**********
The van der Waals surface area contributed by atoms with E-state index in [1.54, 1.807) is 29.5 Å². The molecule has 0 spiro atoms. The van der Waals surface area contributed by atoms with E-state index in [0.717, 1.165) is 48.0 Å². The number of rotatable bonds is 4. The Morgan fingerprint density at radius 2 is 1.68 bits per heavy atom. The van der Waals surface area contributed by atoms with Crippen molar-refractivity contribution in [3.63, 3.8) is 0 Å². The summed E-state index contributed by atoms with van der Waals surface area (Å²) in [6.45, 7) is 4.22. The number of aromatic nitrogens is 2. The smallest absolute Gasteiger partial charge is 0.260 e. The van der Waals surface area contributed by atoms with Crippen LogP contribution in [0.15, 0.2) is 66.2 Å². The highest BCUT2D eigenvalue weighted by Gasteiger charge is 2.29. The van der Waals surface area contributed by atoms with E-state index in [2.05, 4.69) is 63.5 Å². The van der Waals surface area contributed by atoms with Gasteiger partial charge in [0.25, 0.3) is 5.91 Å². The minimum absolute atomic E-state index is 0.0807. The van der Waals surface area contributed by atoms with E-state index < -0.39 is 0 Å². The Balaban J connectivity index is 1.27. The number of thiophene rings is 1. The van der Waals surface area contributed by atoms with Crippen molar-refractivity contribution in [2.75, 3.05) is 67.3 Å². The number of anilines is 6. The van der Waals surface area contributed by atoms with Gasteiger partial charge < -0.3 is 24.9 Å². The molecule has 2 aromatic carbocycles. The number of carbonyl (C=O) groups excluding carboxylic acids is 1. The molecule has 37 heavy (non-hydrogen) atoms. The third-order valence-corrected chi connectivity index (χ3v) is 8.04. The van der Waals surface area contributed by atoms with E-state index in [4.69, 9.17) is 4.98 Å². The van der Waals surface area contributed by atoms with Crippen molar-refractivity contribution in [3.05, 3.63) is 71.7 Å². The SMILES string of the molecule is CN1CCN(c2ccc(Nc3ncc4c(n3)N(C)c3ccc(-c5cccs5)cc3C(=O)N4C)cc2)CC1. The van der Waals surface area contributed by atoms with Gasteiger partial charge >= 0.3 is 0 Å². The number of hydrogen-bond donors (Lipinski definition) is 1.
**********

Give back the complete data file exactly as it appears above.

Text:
The van der Waals surface area contributed by atoms with E-state index in [1.54, 1.807) is 29.5 Å². The molecule has 0 spiro atoms. The van der Waals surface area contributed by atoms with E-state index in [0.717, 1.165) is 48.0 Å². The number of rotatable bonds is 4. The Morgan fingerprint density at radius 2 is 1.68 bits per heavy atom. The van der Waals surface area contributed by atoms with Crippen molar-refractivity contribution in [3.63, 3.8) is 0 Å². The summed E-state index contributed by atoms with van der Waals surface area (Å²) in [6.45, 7) is 4.22. The number of aromatic nitrogens is 2. The smallest absolute Gasteiger partial charge is 0.260 e. The van der Waals surface area contributed by atoms with Crippen LogP contribution in [0.15, 0.2) is 66.2 Å². The highest BCUT2D eigenvalue weighted by Gasteiger charge is 2.29. The van der Waals surface area contributed by atoms with E-state index in [2.05, 4.69) is 63.5 Å². The van der Waals surface area contributed by atoms with Gasteiger partial charge in [0.25, 0.3) is 5.91 Å². The minimum absolute atomic E-state index is 0.0807. The van der Waals surface area contributed by atoms with E-state index < -0.39 is 0 Å². The Balaban J connectivity index is 1.27. The number of thiophene rings is 1. The van der Waals surface area contributed by atoms with Crippen molar-refractivity contribution in [2.75, 3.05) is 67.3 Å². The number of anilines is 6. The van der Waals surface area contributed by atoms with Gasteiger partial charge < -0.3 is 24.9 Å². The molecule has 2 aromatic carbocycles. The number of carbonyl (C=O) groups excluding carboxylic acids is 1. The molecule has 37 heavy (non-hydrogen) atoms. The third-order valence-corrected chi connectivity index (χ3v) is 8.04. The van der Waals surface area contributed by atoms with E-state index in [4.69, 9.17) is 4.98 Å². The van der Waals surface area contributed by atoms with Crippen molar-refractivity contribution in [3.05, 3.63) is 71.7 Å². The SMILES string of the molecule is CN1CCN(c2ccc(Nc3ncc4c(n3)N(C)c3ccc(-c5cccs5)cc3C(=O)N4C)cc2)CC1. The van der Waals surface area contributed by atoms with Gasteiger partial charge >= 0.3 is 0 Å². The number of hydrogen-bond donors (Lipinski definition) is 1.